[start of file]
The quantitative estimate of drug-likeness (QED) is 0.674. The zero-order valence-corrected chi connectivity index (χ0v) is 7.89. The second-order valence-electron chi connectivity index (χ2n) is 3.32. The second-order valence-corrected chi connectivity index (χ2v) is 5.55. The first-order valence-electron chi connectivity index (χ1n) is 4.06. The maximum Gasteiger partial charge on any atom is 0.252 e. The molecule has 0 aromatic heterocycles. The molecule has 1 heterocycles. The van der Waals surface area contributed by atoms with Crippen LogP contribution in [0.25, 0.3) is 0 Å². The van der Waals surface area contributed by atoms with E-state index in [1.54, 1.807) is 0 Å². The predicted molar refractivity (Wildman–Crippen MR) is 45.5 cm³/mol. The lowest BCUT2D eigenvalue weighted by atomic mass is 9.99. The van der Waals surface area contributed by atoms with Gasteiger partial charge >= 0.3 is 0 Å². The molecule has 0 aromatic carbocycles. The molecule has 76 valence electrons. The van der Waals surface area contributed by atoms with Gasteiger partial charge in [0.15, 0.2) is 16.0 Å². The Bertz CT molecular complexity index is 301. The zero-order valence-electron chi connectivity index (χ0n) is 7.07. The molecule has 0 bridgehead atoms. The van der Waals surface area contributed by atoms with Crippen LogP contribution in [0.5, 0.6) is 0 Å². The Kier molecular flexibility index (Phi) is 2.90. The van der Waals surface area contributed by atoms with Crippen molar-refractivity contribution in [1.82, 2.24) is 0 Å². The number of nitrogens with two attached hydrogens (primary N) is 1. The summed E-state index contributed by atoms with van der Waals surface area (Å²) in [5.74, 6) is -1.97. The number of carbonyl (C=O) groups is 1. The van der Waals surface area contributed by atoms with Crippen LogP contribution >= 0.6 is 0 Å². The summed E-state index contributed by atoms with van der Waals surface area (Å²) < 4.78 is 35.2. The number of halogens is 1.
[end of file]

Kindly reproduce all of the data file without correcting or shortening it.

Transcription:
The quantitative estimate of drug-likeness (QED) is 0.674. The zero-order valence-corrected chi connectivity index (χ0v) is 7.89. The second-order valence-electron chi connectivity index (χ2n) is 3.32. The second-order valence-corrected chi connectivity index (χ2v) is 5.55. The first-order valence-electron chi connectivity index (χ1n) is 4.06. The maximum Gasteiger partial charge on any atom is 0.252 e. The molecule has 0 aromatic heterocycles. The molecule has 1 heterocycles. The van der Waals surface area contributed by atoms with Crippen LogP contribution in [0.25, 0.3) is 0 Å². The van der Waals surface area contributed by atoms with E-state index in [1.54, 1.807) is 0 Å². The predicted molar refractivity (Wildman–Crippen MR) is 45.5 cm³/mol. The lowest BCUT2D eigenvalue weighted by atomic mass is 9.99. The van der Waals surface area contributed by atoms with Gasteiger partial charge >= 0.3 is 0 Å². The molecule has 0 aromatic carbocycles. The molecule has 76 valence electrons. The van der Waals surface area contributed by atoms with Gasteiger partial charge in [0.15, 0.2) is 16.0 Å². The Bertz CT molecular complexity index is 301. The zero-order valence-electron chi connectivity index (χ0n) is 7.07. The molecule has 0 bridgehead atoms. The van der Waals surface area contributed by atoms with Crippen LogP contribution in [0.5, 0.6) is 0 Å². The Kier molecular flexibility index (Phi) is 2.90. The van der Waals surface area contributed by atoms with Crippen molar-refractivity contribution in [1.82, 2.24) is 0 Å². The number of nitrogens with two attached hydrogens (primary N) is 1. The summed E-state index contributed by atoms with van der Waals surface area (Å²) in [5.74, 6) is -1.97. The number of carbonyl (C=O) groups is 1. The van der Waals surface area contributed by atoms with Crippen LogP contribution >= 0.6 is 0 Å². The summed E-state index contributed by atoms with van der Waals surface area (Å²) < 4.78 is 35.2. The number of halogens is 1.